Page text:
a complaint and granted equitable relief from the requirements of section 633(b) under circumstances which were akin to those in Goger.
We conclude that the instant case presents a factual situation which merits equitable relief from the failure to file a prior state action, under the principles enunciated in Goger and McGarvey. Plaintiff was discharged on June 1, 1973; the Goger case was decided by the court of appeals on January 31, 1974, which was well beyond the 90 day period within which Sutherland was required to file an action before the PHRC. 43 P.S. § 959. While the district court opinions in both Goger and McGarvey were rendered prior to termination of his employment, we do not believe that those decisions from the District Court of New Jersey, should, or could, reasonably have put Sutherland on notice that prior state action was required; such knowledge cannot fairly be charged to plaintiff until the date that the decision of the Court of Appeals was announced, at the very least. By that date, January 31, 1974, plaintiff was already time-barred from presenting any claim before the PHRC.
In addition, Sutherland's contacts with the Department of Labor did not give him any reason to believe that any state action was necessary before institution of a federal suit; to the contrary, he was led to believe that he was proceeding correctly by seeking relief directly under the ADEA. The facts cry out for equitable relief, just as they did in Goger and McGarvey ; accordingly, defendant's first ground for dismissal of plaintiff's complaint is and will be denied.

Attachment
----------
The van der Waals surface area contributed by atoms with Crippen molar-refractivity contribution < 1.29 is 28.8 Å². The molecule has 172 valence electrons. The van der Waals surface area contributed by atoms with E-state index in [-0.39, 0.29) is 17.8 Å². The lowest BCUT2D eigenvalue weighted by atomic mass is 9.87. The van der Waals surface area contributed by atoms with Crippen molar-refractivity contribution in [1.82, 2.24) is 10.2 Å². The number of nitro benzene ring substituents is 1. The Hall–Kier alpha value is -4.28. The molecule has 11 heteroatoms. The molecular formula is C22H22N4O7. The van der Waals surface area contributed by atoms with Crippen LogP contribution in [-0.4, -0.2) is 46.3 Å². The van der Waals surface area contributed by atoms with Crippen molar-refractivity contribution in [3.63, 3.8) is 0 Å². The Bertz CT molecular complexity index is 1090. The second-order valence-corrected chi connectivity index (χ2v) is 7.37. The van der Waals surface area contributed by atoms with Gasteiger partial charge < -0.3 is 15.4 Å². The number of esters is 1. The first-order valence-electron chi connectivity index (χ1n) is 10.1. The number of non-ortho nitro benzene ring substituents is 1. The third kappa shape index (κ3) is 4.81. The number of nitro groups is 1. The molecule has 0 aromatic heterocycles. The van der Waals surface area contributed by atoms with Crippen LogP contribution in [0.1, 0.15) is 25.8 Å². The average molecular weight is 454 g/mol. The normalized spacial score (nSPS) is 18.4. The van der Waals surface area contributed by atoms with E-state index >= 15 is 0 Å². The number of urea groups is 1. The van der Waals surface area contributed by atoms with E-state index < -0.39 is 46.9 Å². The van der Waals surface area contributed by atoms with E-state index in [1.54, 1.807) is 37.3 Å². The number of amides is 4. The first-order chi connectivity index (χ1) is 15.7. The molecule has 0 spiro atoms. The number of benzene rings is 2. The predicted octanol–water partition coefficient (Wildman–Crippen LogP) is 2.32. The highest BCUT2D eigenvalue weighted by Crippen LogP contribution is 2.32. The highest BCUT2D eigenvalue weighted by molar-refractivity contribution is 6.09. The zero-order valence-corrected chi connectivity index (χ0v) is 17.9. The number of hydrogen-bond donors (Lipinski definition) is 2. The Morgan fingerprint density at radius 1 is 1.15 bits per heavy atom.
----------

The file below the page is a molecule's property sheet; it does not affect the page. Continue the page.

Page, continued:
B. The failure to file timely notice of intent to sue
Defendant's second argument is predicated on the failure of plaintiff to give written notice of intent to sue to the Secretary of Labor within 180 days of the alleged discriminatory act. SKF claims that section 626(d) makes timely notice to the Secretary a jurisdictional prerequisite to suit under the ADEA. Since written notice was not given to the Secretary until 185 days after plaintiff was informed of his termination on June 1st, defendant claims that the action must be dismissed.
Plaintiff presents four points in opposition to SKF's position: first, he argues that under section 626(d)(2), the applicable time period within which notice had to be filed was not 180 days, but rather was 300 days; second, he contends that, even if the 180 day period is held to apply, the date of the alleged act of discrimination was not June 1, 1973, the date that Sutherland was notified of discharge and also his last day of work, but rather was July 31, 1973, the time period through which he received compensation; third, plaintiff avers that the Secretary did in fact receive notice within 180 days of June 1, 1973, by reason of the telephone call made by plaintiff's counsel to the Department of Labor seeking to ascertain if written notice filed a few days late, would constitute effective notice to the Secretary that plaintiff intended to sue under the ADEA; fourth, and finally, plaintiff claims that irrespective of the date of notice, the thrust of section 626(d) has been satisfied in the case at bar, because both the Secretary and the defendant had notice of plaintiff's complaint well before the expiration of the 180 day period.